|Lewis Carroll's Looking Glass|
|Type||A looking glass (mirror)|
|Effects||Gateway to alternate dimension|
|Source|| Charles Lutwidge Dodgson;|
Lewis Carroll's Looking Glass is an immense mirror, taller than average human height, surrounded by an ornate, gilt frame.
The mirror may serve as a gateway to an alternate dimension, which could explain how Pete was able to play ping pong with himself. It is also possible that, if others don't know to look for her, Alice can take on other appearances within the confines of the mirror.
Lewis Carroll, born Charles Lutwidge Dodgson, wrote stories of a wonderland that could be entered through a looking glass in his famous works Alice's Adventures in Wonderland and Through the Looking-Glass. Although commonly thought to be fantasy or fairy-tales, the stories of Alice's trips to wonderland were instead a chronicle of the descent into madness of a woman by the name of Alice Liddell. In his stories, he described a mirror that was at one point owned by Alice. Warehouse agents tracked down Alice, who was committing a series of murders at the time, and trapped her inside the mirror, though not before she killed one of them. However, it's unknown exactly how they trapped her in the mirror. The publicly known fantasy stories were Warehouse fabrications to hide the truth. Interestingly, some of the other characters in the story of Alice in Wonderland were inspired by artifacts. For example, the Mad Hatter was based on King George III's Crown and the Blue Caterpillar was based on Hakim Abul Fateh Gilani's Hookah.In 2009, Myka and Pete got into an argument while taking inventory of warehouse artifacts, and nearly dropped the mirror on the floor. In an attempt to steady the mirror before it fell and broke, they also jostled the Studio 54 Disco Ball which was sitting above and behind where the mirror was resting. In the process of protecting the mirror, Myka's consciousness was trapped inside of it, thus releasing the consciousness of the murderer Alice Liddell out into Myka's physical body.
Alice took Myka's place doing Warehouse business and went on a mission with Pete, eventually using The Jubilee Grand Poker Chip they were tracking to facilitate her access into the Warehouse. Once returned to the Warehouse, Alice planned to the destroy the mirror. She was stopped by a concerted effort between Pete, Artie, Claudia, and Leena and remains once again trapped in the mirror.In its storage location prior to the temporary release of Alice Liddell's psyche, a label on the mirror read:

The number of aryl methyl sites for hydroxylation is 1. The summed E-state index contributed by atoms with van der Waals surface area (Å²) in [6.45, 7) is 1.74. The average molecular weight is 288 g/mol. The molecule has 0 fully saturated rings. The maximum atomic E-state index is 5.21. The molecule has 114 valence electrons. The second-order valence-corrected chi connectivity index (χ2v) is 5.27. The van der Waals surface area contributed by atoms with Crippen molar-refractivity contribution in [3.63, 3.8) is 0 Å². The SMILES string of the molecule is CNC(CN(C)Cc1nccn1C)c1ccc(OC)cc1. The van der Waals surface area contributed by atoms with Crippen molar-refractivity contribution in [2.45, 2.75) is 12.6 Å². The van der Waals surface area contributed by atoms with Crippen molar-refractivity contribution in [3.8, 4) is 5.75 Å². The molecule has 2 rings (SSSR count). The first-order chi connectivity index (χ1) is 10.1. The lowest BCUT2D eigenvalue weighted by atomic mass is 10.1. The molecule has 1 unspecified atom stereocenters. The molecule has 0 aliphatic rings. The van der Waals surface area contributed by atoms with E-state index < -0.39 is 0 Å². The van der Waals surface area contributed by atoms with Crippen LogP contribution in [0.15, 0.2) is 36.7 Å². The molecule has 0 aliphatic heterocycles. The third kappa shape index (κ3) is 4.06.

CHARLES L. DODGSON AKA
B732 . 3 MRS . 028
An even older hand-written paper label attached to the frame at the back of the mirror simply reads "MIRROR - Formerly owned by Charles L Dodgson, A.K.A. Lewis Carroll 1832 - 1898" but does not appear to contain any location codes as with the newer label. The mirror was then moved to the Dark Vault, where sensory-activated or otherwise extremely dangerous artifacts are stored, to make sure Alice would stay in Wonderland.
Artie stole the mirror from the Warehouse thinking it was Brother Adrian. The mirror was donated to a thrift store in South Dakota along with a camera flasher with a tag on it that read "Click Me". A woman that worked at the thrift store took the tag's advice and flashed it while accidentally giving Alice the perfect opportunity to steal the woman body. The first thing Alice did with her new body was destroy the mirror and then have some "fun". Pete and Myka first received a Ping after a woman in Rapid City, South Dakota was admitted to a hospital's psychiatric ward after she suddenly went insane. Pete and Myka first discovered Alice and the artifact had both escaped from the Warehouse again after the woman that was affected by the artifact knew their names and a priest she had attacked claimed she started acting this way after she went to get a mirror from a thrift store's storage room. They immediately went to the thrift store only to find the mirror had been destroyed. Little did they know, Alice had already escaped from the hospital and she had a shard of the mirror with her. Alice discovered that by making someone else look into the shard she could immediately jump into that person's body. Alice planned to possess Vanessa Calder and kill Artie by using the body of the woman he loves. Fortunately, Jinks had Alice look into the shard and then fired his Tesla as to trap Alice back in the mirror.